Hancock

Hancock is one of the more unconventional super hero movies among the slew of “unconventional” super hero movies of the year and we certainly had many.  One thing that distinguishes it from others is the focus on individual psychology and the unique cinematography.  It’s also a rare movie in that it’s not based on a comic book hero with a rich mythology spanning decades like most other movies.  This is both an asset and liability.

The movie’s hero is Hancock, a virtually homeless and alcoholic super hero, with an attitude and anger management problem hated no matter what heroic deed he does.  Will Smith’s acting shows all kinds of dimensions of hurt, insolence, vulnerability, and finally courage.  Just as public outrage at Hancock’s antics reaches its peak he happens to save a struggling PR man, pitching an unrealistic “All Heart” donation program to big corporations, from getting hit by a train.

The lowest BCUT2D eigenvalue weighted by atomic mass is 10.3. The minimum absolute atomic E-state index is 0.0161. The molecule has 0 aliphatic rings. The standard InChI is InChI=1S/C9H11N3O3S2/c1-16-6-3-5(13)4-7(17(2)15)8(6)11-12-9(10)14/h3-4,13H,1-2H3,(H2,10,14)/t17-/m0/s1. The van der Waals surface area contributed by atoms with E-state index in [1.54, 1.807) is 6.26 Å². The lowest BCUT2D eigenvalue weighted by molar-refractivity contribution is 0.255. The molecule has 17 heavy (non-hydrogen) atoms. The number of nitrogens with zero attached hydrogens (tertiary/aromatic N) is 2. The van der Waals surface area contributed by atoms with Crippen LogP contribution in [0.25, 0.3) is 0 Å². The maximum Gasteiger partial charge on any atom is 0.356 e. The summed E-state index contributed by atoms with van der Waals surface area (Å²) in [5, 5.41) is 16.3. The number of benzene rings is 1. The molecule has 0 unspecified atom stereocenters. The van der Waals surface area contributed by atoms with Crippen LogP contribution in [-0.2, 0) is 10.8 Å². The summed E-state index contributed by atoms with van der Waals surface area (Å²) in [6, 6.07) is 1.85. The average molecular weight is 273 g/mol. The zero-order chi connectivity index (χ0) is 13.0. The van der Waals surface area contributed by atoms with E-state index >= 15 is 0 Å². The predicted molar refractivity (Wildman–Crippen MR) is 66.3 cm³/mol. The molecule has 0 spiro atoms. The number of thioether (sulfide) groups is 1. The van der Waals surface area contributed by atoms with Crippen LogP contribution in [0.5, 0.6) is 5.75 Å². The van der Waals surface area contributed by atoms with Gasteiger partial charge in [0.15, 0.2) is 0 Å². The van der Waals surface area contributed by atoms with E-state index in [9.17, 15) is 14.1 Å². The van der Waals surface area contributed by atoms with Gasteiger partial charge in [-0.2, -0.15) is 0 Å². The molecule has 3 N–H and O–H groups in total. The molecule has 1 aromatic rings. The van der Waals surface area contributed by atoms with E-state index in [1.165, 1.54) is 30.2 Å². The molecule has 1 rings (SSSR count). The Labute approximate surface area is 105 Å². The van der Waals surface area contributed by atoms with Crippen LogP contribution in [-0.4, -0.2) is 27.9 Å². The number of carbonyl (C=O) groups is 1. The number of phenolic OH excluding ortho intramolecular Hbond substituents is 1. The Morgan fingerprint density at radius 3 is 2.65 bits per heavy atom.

Jason Bateman really shines as a smooth-talking PR guy who can pitch trash to the homeless.  He does such a convincing job you have a hard time believing he is really an actor.

Hancock is drawn to Bateman’s family, both his hot wife played by Charlize Theron and their guileless son (the only kid who takes a genuine liking to Hancock).

Then the plot takes a really weird turn and the movie never quite comes back but the ending redeems the entire movie and I found it quite touching.  When you have the kind of talent shown by Smith, Theron, and Bateman you can carry any film as long as the script is decent or leaves good room for interpretation by the actors.